Kona's best friend Cody got into a bit of a scuffle in the dogpark the other day. Cody is very jealous where Kona is concerned, particularly when he first arrives and has to separate her from the crowd. This was the case here and Cody mixed it up with an unfamiliar dog. The overreaction of the inexperienced owner of the other dog, highlighted a number of conflict resolution concepts that experienced dog owners seem to have evolved.
Let the participants settle it themselves. Like mothers with crying babies, a good dog owner can usually tell whether the fight has the potential to escalate or is merely one dog giving another a strong warning. In the latter case, once the warning is acknowledged the conflict is over. Sometimes the conflict is over before you have time to consider whether to intervene.
Intervene only if its serious. Getting between two scuffling dogs can be risky, particularly if they weigh in excess of 70 lbs like Cody does. It's not something you want to do if you can avoid it. This is why letting the participants resolve the conflict themselves can be a good option.
Be careful not to make things worse. If you become upset, you can communicate these feelings to the participants and increase their emotional investment in the conflict. Losing your objectivity and becoming emotionally involved can make the conflict worse.
Intervention need not be drastic. Separate two dogs for a few minutes and suddenly they're pals again. Sometimes just getting participants calmed down allows for swift resolution of the conflict.
Sometimes you just have to walk away. In this case, the owner was more of a problem than his dog, so Cody had to go home. There are occasionally conflicts that can't be resolved and you just have to move on.
The Salvation Army has been under fire for alleged discrimination against homosexuals, so when Major Andrew Craibe, Territorial Media Relations Director for the Southern Territory in Australia, was invited to be interviewed by two LGBT journalists for a local radio station last June he probably thought it was a good chance to set the record straight. Instead, he created a public relations disaster.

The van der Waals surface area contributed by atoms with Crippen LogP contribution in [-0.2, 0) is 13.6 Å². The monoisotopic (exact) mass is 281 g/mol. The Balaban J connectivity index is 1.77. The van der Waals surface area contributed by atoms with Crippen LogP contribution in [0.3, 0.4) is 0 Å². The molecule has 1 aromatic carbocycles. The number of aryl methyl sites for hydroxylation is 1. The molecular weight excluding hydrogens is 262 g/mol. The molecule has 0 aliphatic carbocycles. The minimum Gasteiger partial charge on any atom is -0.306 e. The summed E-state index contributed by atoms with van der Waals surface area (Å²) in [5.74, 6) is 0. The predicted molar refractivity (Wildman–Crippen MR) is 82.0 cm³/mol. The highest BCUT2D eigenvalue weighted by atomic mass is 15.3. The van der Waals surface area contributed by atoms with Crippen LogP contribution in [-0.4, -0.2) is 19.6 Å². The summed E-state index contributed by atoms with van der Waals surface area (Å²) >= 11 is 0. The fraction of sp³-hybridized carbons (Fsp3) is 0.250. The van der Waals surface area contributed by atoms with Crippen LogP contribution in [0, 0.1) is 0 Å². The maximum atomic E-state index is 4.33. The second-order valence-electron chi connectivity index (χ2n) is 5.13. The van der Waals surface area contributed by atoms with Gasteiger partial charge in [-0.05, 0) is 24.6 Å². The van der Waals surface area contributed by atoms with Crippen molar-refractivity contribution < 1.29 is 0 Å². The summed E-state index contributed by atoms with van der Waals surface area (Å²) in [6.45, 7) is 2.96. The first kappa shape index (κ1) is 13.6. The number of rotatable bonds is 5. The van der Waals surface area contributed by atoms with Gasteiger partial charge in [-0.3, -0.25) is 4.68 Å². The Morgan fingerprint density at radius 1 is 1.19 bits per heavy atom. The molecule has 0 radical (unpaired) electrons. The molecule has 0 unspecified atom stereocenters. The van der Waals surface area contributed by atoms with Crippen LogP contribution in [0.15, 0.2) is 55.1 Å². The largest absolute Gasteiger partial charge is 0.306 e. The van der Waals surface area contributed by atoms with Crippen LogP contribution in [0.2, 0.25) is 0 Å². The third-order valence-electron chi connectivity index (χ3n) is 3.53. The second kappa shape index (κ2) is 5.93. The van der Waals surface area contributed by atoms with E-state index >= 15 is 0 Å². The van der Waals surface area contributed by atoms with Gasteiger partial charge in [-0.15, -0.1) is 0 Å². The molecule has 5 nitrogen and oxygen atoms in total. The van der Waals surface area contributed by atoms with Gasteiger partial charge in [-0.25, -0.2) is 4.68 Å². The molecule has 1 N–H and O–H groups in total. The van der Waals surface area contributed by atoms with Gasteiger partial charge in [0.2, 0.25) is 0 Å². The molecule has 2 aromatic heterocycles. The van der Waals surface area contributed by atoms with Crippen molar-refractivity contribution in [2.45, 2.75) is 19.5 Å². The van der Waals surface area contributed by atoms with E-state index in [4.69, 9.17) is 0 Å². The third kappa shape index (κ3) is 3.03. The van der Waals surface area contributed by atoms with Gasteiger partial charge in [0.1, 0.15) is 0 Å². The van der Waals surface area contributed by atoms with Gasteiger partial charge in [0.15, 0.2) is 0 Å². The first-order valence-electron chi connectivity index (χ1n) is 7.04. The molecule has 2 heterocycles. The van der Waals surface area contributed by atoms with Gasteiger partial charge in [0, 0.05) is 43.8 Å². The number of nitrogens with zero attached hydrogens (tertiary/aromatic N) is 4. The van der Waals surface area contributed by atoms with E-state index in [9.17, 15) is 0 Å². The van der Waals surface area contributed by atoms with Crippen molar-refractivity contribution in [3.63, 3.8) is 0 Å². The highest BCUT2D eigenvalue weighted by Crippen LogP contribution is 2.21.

If you listen to the broadcast, Craibe starts out on message and it's a good one: the Salvation Army does not discriminate in employment, provision of services, or participation in worship. However, the Salvation Army, as do many other Christian organizations, believes that homosexuality is a sin proscribed by the Bible and prohibits membership in the church by active LGBT people. As the reporters began asking questions based on this belief, Craibe first creates a faux pas by using an argument that is offensive to the LGBT community and then let's himself be drawn off message to support a controversial biblical passage that claims that those engaging in homosexual practices "deserve death." Craibe's poor defense of the passage and lack of preparation resulted in world-wide headlines along the lines of "Senior Salvation Army Officials believe gays should be put to death!"
The Salvation Army issued an immediate apology and statement that it did not advocate the death of LGBT people but the damage was already done.
So what can we learn from this? There are three simple rules to keep in mind when participating in a potentially hostile interview:
Like the old World War II quote, "Is this trip really necessary?" Opening a dialog and telling your side of the story is an essential part of crisis communications. But make sure that the interviewer will actually let you do this. If you haven't done your homework on the interviewer, his or her bias, and the nature of the audience, don't accept the interview.
Do your homework on the community to which you will be speaking. Any cultural group has words or concepts that they find offensive. Remember that it is not about what you believe personally but about what the audience is hearing. Just as you would not use racially-charged language when speaking to a minority group, don't use insulting language to other groups out of ignorance. You can make your point without alienating your audience.
Stay on message. Hostile questions are intended to put you on the defensive and to make you say things you will later regret. Be prepared for the hard questions. With a little thought,
you can pretty much figure out what questions will be asked and you
should have answers ready or at least a strategy for dealing with them.
There are any number of techniques available for dealing with hostile
questions but you won't remember them if you haven't prepared.
Having the courage to engage a potentially hostile interviewer is not a bad thing but failing to prepare for that interview is. I'll have more to say on this subject in this month's featured article in my newsletter, Emergency Management Solutions.
Thanks to my friend and colleague Bill Nicholson for calling this incident to my attention.